Adjacent to the sense of urgency is the need to enable processes that can take-on creative problem solving, with a focus on human needs and in an environment where collaboration can thrive, regardless of skills, background and experience. Going beyond the state-of-the-art, this presentation aims to take the Civic Tech theme a step forward and contribute towards sparking a local community of practices that could build on previous experiences in Berlin and make them touch ground in Faro.

Embedded in the grievous realities of the Portuguese wildfires and as a concrete example of civic tech, Inês Boski's talk will focus on presenting Fénixhack, a campaign-hackathon project for developing solutions to a better wildfire management. "How to mobilize people behind (tech) solutions development?" and "Is tech a strong prospective ally of the better wildfire management cause?" will be just some of the questions this talk will aim at raising. More information about the project:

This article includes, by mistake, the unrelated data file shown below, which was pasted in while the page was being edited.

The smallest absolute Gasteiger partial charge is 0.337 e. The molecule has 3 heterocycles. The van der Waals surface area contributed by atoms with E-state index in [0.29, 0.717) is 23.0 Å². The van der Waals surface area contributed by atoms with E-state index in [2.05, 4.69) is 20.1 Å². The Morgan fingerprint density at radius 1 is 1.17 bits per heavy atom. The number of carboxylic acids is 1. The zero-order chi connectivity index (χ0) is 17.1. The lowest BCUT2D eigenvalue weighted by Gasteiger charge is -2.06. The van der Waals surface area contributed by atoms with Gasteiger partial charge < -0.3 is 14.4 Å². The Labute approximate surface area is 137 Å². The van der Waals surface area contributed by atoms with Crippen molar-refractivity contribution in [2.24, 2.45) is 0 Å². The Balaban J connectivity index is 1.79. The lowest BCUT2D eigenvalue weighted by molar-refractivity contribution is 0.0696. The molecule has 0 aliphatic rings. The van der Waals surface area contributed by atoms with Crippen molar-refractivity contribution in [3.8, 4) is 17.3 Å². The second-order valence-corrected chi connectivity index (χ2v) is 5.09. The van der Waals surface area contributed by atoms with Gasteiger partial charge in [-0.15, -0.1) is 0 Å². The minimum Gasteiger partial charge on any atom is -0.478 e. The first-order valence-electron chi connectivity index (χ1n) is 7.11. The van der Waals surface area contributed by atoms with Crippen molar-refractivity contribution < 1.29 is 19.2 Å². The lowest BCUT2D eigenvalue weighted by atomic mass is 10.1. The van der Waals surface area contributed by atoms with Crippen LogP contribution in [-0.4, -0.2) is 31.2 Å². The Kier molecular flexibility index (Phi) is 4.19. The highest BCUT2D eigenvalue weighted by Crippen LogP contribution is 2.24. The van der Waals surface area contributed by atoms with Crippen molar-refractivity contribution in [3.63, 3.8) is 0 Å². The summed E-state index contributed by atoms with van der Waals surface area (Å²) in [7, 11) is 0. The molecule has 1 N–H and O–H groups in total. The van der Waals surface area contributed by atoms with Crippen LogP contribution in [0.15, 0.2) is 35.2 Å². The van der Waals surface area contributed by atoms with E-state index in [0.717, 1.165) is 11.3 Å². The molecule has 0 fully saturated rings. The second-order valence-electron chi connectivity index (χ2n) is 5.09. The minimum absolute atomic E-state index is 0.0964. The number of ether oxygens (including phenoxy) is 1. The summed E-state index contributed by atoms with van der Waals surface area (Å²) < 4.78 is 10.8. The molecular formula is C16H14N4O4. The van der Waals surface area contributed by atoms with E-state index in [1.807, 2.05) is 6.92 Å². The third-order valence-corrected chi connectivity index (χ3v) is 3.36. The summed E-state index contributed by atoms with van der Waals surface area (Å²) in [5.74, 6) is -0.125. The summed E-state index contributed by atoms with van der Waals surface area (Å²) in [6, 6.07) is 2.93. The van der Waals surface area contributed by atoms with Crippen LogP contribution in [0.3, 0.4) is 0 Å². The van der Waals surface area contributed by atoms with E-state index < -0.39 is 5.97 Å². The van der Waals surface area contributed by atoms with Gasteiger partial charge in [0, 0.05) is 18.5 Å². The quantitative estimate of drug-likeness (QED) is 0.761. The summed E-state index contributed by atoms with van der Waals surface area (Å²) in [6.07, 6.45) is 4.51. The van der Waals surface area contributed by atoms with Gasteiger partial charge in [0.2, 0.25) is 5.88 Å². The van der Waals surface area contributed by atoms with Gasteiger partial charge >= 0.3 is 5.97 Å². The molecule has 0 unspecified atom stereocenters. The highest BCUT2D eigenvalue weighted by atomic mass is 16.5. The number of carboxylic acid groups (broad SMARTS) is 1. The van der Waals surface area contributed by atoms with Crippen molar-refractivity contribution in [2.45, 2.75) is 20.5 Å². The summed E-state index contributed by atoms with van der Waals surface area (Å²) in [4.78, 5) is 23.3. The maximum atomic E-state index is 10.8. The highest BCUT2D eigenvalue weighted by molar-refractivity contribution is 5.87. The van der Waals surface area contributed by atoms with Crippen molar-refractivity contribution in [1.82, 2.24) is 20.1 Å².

Overall, I thought it was a great day bringing together experts and their local communities to engage in a dialogue over IT expertise sharing.
Inês Boski

Founder + Lead Developer

Jorge G. Coelho

Senior Project Manager
Comunidade Intermunicipal do Algarve

  view the slides
My absolute highlight was when one of the members of the audience approached me right after my presentation. He had already applied one of the things I talked about in my presentation and was able to improve the performance of one of his queries by around 200%-300%.

This talk dives deep into a topic that, sadly developers don’t know enough about: database indexing. Indexing is much more nuanced than throwing an index at every column in your WHERE-clause and hoping that it sticks. Since poor query performance can be the difference between an application feeling snappy and being literally unusable, it is imperative that we as developers know how to properly index a database.